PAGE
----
governed with climate / governing climate: what is the relationship between theories of climatic influence and the development of strategies to cope with / modify climate and the environment? e.g. through agricultural improvement, increased human settlement, draining of bogs and marshes, deforestation, etc.
We welcome abstracts for 20-minute papers from PhD students and scholars at any stage in their career. Papers from all disciplinary backgrounds are welcome, including environmental history, colonial history, intellectual history, historical geography, history of philosophy, history of medicine, history of science, history of political thought, history of technology. Please send a 200-word abstract (including your name, institutional affiliation and a provisional title) and a one-page CV to firstname.lastname@example.org. Successful speakers will be notified in January 2015.
The International Commission on History of Meteorology (ICHM) announces four competitive travel bursaries available to graduate students and recent Ph.D.s to support their participation in a workshop hosted by the history of meteorology project at the University of Bergen. The university will provide accommodation at the workshop for the successful applicants. The bursaries are intended to support the costs of airfare, prorated by distance and cost.
Applicants should send their name, contact information, affiliation, year or expected year of Ph.D., dissertation topic or title, and a 200-word abstract of a proposed paper to Georgina Endfield, President of ICHM, Georgina.Endfield@nottingham.ac.uk by 4pm August 1st, 2014. All submissions will be considered by an ICHM panel.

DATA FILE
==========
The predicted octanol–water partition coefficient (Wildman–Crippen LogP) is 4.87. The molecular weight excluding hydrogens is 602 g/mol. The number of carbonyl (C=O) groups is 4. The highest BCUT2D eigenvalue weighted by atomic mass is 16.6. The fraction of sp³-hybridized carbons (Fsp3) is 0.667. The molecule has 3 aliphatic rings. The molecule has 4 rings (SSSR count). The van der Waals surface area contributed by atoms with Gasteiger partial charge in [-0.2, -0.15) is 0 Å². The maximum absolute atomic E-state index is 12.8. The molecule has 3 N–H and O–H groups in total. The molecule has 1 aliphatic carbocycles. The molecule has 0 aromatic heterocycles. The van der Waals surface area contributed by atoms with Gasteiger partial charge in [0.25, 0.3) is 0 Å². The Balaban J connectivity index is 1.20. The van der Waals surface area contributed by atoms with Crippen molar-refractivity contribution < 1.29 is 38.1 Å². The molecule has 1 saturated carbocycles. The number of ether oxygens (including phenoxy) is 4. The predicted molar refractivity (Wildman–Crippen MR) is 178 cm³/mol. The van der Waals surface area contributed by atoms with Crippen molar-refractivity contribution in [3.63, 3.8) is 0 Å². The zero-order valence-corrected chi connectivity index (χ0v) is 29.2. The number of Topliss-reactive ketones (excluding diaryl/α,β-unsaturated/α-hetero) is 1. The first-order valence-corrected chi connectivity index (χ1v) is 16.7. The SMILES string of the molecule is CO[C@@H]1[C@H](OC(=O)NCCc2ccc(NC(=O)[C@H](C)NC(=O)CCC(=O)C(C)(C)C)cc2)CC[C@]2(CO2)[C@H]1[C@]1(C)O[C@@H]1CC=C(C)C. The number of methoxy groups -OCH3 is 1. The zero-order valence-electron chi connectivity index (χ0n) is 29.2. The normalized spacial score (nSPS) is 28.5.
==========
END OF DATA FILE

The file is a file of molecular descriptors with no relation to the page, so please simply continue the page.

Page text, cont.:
1. Associate Curator, Science
Salary: £22,360-£26,300 pa depending on knowledge & skills
Job Type: Full Time – Permanent
The Associate Curator of Science will work with multidisciplinary teams creating a vibrant programme of temporary exhibitions and major redisplays of our permanent collections, and will also develop a research specialism in the material culture of 18th and/or 19th century science. Candidates will have a specialist qualification in History of Science or Science and Technology Studies at undergraduate or post-graduate level, and a keen interest in the material culture of science and the storytelling power of objects.
2. Announcement #: 14A-MR-299567A-DEU-NMAH
Position Title: Supervisory Museum Curator
Open and Close Dates: June 18, 2014 – August 18, 2014
Vacancy Location: Washington, DC
Pay Plan/Series/Grades: GS-1015-14
Area of Consideration: Open to All https://www.usajobs.gov/GetJob/ViewDetails/373134900